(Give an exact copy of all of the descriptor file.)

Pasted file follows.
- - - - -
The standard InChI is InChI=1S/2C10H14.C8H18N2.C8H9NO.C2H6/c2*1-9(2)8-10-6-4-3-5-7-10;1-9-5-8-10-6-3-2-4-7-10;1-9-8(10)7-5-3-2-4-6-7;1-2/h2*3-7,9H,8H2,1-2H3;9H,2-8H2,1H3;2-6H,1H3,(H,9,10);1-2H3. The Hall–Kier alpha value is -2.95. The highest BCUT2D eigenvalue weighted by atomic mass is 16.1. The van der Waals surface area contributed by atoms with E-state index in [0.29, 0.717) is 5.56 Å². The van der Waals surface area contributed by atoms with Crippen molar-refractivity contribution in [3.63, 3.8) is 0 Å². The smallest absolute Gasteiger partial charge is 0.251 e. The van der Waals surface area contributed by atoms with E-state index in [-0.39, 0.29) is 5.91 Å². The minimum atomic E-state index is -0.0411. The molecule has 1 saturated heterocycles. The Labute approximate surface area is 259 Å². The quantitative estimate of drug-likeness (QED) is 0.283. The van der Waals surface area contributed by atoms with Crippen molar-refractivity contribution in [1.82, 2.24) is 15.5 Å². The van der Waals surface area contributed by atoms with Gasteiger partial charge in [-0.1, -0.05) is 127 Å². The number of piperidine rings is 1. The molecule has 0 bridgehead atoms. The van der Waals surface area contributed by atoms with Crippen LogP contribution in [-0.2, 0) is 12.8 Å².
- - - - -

The standard InChI is InChI=1S/2C10H14.C8H18N2.C8H9NO.C2H6/c2*1-9(2)8-10-6-4-3-5-7-10;1-9-5-8-10-6-3-2-4-7-10;1-9-8(10)7-5-3-2-4-6-7;1-2/h2*3-7,9H,8H2,1-2H3;9H,2-8H2,1H3;2-6H,1H3,(H,9,10);1-2H3. The Hall–Kier alpha value is -2.95. The highest BCUT2D eigenvalue weighted by atomic mass is 16.1. The van der Waals surface area contributed by atoms with E-state index in [0.29, 0.717) is 5.56 Å². The van der Waals surface area contributed by atoms with Crippen molar-refractivity contribution in [3.63, 3.8) is 0 Å². The smallest absolute Gasteiger partial charge is 0.251 e. The van der Waals surface area contributed by atoms with E-state index in [-0.39, 0.29) is 5.91 Å². The minimum atomic E-state index is -0.0411. The molecule has 1 saturated heterocycles. The Labute approximate surface area is 259 Å². The quantitative estimate of drug-likeness (QED) is 0.283. The van der Waals surface area contributed by atoms with Crippen molar-refractivity contribution in [1.82, 2.24) is 15.5 Å². The van der Waals surface area contributed by atoms with Gasteiger partial charge in [-0.1, -0.05) is 127 Å². The number of piperidine rings is 1. The molecule has 0 bridgehead atoms. The van der Waals surface area contributed by atoms with Crippen LogP contribution in [-0.2, 0) is 12.8 Å².